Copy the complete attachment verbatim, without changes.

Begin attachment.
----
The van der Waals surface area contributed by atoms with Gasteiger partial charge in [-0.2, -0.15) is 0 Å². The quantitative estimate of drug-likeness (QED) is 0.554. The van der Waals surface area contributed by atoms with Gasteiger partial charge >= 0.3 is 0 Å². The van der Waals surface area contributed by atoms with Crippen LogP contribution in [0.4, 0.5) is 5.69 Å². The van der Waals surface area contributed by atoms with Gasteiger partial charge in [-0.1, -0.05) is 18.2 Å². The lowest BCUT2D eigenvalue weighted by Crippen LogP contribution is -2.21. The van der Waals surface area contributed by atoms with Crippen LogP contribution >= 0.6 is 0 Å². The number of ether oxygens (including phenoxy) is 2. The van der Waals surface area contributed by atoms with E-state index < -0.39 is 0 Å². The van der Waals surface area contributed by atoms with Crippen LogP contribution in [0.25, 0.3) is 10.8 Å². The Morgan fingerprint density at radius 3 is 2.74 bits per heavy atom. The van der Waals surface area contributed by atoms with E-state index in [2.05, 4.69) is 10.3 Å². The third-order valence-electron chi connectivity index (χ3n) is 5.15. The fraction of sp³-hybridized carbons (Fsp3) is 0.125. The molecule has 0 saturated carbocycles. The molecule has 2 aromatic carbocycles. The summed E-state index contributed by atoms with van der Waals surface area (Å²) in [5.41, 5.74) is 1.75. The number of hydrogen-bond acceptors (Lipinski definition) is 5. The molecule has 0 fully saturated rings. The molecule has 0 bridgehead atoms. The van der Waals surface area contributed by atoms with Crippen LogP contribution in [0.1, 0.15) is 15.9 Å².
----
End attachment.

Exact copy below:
The van der Waals surface area contributed by atoms with Gasteiger partial charge in [-0.2, -0.15) is 0 Å². The quantitative estimate of drug-likeness (QED) is 0.554. The van der Waals surface area contributed by atoms with Gasteiger partial charge >= 0.3 is 0 Å². The van der Waals surface area contributed by atoms with Crippen LogP contribution in [0.4, 0.5) is 5.69 Å². The van der Waals surface area contributed by atoms with Gasteiger partial charge in [-0.1, -0.05) is 18.2 Å². The lowest BCUT2D eigenvalue weighted by Crippen LogP contribution is -2.21. The van der Waals surface area contributed by atoms with Crippen LogP contribution >= 0.6 is 0 Å². The number of ether oxygens (including phenoxy) is 2. The van der Waals surface area contributed by atoms with E-state index < -0.39 is 0 Å². The van der Waals surface area contributed by atoms with Crippen LogP contribution in [0.25, 0.3) is 10.8 Å². The Morgan fingerprint density at radius 3 is 2.74 bits per heavy atom. The van der Waals surface area contributed by atoms with E-state index in [2.05, 4.69) is 10.3 Å². The third-order valence-electron chi connectivity index (χ3n) is 5.15. The fraction of sp³-hybridized carbons (Fsp3) is 0.125. The molecule has 0 saturated carbocycles. The molecule has 2 aromatic carbocycles. The summed E-state index contributed by atoms with van der Waals surface area (Å²) in [5.41, 5.74) is 1.75. The number of hydrogen-bond acceptors (Lipinski definition) is 5. The molecule has 0 fully saturated rings. The molecule has 0 bridgehead atoms. The van der Waals surface area contributed by atoms with Crippen LogP contribution in [0.1, 0.15) is 15.9 Å².